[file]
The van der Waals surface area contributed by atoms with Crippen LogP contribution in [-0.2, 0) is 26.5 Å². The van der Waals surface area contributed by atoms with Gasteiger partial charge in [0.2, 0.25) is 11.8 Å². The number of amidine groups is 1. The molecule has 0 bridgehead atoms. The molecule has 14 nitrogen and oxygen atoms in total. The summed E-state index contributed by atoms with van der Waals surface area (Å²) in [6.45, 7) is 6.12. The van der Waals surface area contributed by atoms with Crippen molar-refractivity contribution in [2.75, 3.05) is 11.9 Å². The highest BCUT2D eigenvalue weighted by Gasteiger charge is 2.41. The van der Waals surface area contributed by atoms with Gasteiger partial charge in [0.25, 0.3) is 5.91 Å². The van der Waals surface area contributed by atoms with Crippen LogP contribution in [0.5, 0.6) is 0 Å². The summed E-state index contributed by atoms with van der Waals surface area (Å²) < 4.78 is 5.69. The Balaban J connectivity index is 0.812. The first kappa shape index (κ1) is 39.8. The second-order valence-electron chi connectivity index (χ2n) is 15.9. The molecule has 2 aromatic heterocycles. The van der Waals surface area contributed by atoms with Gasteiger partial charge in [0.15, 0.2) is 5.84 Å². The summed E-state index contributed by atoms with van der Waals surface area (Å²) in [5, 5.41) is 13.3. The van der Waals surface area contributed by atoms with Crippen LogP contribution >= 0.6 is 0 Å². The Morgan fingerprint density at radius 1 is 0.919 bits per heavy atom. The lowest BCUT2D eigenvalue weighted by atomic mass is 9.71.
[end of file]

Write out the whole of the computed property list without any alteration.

The van der Waals surface area contributed by atoms with Crippen LogP contribution in [-0.2, 0) is 26.5 Å². The van der Waals surface area contributed by atoms with Gasteiger partial charge in [0.2, 0.25) is 11.8 Å². The number of amidine groups is 1. The molecule has 0 bridgehead atoms. The molecule has 14 nitrogen and oxygen atoms in total. The summed E-state index contributed by atoms with van der Waals surface area (Å²) in [6.45, 7) is 6.12. The van der Waals surface area contributed by atoms with Crippen molar-refractivity contribution in [2.75, 3.05) is 11.9 Å². The highest BCUT2D eigenvalue weighted by Gasteiger charge is 2.41. The van der Waals surface area contributed by atoms with Gasteiger partial charge in [0.25, 0.3) is 5.91 Å². The van der Waals surface area contributed by atoms with Crippen LogP contribution in [0.5, 0.6) is 0 Å². The summed E-state index contributed by atoms with van der Waals surface area (Å²) < 4.78 is 5.69. The Balaban J connectivity index is 0.812. The first kappa shape index (κ1) is 39.8. The second-order valence-electron chi connectivity index (χ2n) is 15.9. The molecule has 2 aromatic heterocycles. The van der Waals surface area contributed by atoms with Gasteiger partial charge in [0.15, 0.2) is 5.84 Å². The summed E-state index contributed by atoms with van der Waals surface area (Å²) in [5, 5.41) is 13.3. The van der Waals surface area contributed by atoms with Crippen LogP contribution >= 0.6 is 0 Å². The Morgan fingerprint density at radius 1 is 0.919 bits per heavy atom. The lowest BCUT2D eigenvalue weighted by atomic mass is 9.71.